Woman hospitalized after 15 spider bites, infected with flesh-eating bacteria

Susie Filch Malohevo (From: Adrian Swensen)

A woman is fighting for her life after family members say she was bitten several times by a spider and later infected with flesh-eating bacteria.

Susie Felch Maluhivu of Utah recently went on a fishing trip to Mirror Lake in the Uinta Mountains with family and friends.

“When I woke up Sunday morning she had a headache and a fever and was in some pain,” her son, Adrian Swensen, told Fox TV stations. “These symptoms were so advanced that we decided she needed to see her doctor.”

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Swensen said his mother tested negative for COVID-19 and the flu. She was given two shots and prescribed medication to take at home.

But Feltch-Malohifo worsened and she returned to the emergency room after the pain became unbearable.

Swensen said doctors examined her and determined that she had 15 spider bites, and seven of them were badly injured. Swensen believes his mother was bitten by a spider during a hunting trip while she was sleeping.

Swenson said doctors told him his mother had been infected with a carnivorous bacteria that was wreaking havoc on her body. Doctors removed more than 10 pounds of affected tissue.

Feltch-Malohifo’ou remains in hospital as doctors continue to treat the infection and remove the remaining dead tissue. Doctors told the family that she had suffered damage to her stomach and colon.

β€œShe is very ill,” Swensen said, adding that his mother has already had several surgeries and medication.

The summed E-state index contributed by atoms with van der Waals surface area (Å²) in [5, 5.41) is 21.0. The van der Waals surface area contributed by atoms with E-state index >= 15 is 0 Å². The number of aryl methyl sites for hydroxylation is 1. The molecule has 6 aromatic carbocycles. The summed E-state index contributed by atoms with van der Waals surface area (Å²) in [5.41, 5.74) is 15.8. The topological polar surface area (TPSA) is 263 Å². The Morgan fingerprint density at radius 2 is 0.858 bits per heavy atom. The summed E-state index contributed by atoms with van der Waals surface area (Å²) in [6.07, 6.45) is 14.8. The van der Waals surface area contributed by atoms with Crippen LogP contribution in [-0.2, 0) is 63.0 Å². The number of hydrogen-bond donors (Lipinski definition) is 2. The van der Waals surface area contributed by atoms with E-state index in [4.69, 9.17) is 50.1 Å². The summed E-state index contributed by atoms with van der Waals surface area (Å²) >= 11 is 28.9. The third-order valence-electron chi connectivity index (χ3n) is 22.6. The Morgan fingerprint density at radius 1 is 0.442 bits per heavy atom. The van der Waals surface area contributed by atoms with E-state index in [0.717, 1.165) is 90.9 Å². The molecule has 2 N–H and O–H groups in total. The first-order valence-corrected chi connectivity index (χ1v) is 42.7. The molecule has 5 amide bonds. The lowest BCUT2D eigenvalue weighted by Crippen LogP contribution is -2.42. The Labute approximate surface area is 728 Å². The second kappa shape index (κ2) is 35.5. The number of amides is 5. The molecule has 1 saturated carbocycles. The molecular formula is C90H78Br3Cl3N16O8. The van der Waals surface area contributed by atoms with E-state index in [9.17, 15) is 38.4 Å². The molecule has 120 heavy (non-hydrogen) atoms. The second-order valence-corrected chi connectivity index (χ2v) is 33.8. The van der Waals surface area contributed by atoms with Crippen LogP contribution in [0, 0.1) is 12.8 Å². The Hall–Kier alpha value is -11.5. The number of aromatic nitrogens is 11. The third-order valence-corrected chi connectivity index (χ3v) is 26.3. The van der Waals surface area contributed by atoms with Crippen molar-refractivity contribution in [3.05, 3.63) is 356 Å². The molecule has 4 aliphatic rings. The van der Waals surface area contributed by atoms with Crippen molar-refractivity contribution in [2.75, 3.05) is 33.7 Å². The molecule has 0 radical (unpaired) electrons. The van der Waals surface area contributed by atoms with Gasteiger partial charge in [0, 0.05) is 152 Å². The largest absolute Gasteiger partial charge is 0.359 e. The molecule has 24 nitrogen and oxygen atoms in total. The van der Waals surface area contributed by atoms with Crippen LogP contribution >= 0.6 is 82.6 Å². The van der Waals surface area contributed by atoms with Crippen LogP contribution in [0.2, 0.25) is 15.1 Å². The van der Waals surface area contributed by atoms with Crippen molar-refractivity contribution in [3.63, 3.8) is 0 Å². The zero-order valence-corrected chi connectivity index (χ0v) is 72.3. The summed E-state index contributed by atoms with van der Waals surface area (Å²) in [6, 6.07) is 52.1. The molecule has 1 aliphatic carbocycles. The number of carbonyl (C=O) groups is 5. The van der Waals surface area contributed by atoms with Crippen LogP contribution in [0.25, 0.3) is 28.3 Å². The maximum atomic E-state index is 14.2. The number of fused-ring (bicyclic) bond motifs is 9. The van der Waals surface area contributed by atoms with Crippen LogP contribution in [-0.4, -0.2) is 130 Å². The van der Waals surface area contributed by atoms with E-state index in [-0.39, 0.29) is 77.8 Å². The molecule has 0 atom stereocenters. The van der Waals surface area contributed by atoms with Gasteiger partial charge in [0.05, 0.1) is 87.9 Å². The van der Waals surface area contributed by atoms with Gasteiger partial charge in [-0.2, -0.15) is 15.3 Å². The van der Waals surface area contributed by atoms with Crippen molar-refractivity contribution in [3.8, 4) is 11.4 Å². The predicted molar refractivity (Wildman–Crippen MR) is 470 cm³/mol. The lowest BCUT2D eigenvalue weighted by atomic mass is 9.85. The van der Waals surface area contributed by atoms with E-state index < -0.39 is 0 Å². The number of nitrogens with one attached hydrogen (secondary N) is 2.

“We were told that if they could get her back to stable condition and through all of the removals and cleanings, she would have a very long way to go to recovery,” he continued. “We are people of faith and we pray constantly for her recovery and in time.”

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The family created a GoFundMe page to help with expenses. Felch-Malohifo’ou also shared her journey on her Facebook page.

Swensen said his mother is the founder and CEO of Pacific Island Knowledge 2Action Resources (PIK2AR). The nonprofit works with Pacific Islanders and other minorities with a focus on sexual assault victims, domestic violence victims, people returning from prison, parole, treatment facilities, and homelessness.

Feltch-Malohifo’ou has received numerous accolades including being named “Non-Profit Leader of the Year” by the FBI and Forbes magazine’s “50 Most Influential Women in the Country Over the Age of 50”, according to Swensen.

“What Susie needs most right now is your prayers and best wishes,” said Swensen.

According to the National Institutes of Health, necrotizing fasciitis β€” a disease caused by flesh-eating bacteria β€” can develop after the bite of an infected spider, particularly of a brown recluse.

This story was reported from Los Angeles.

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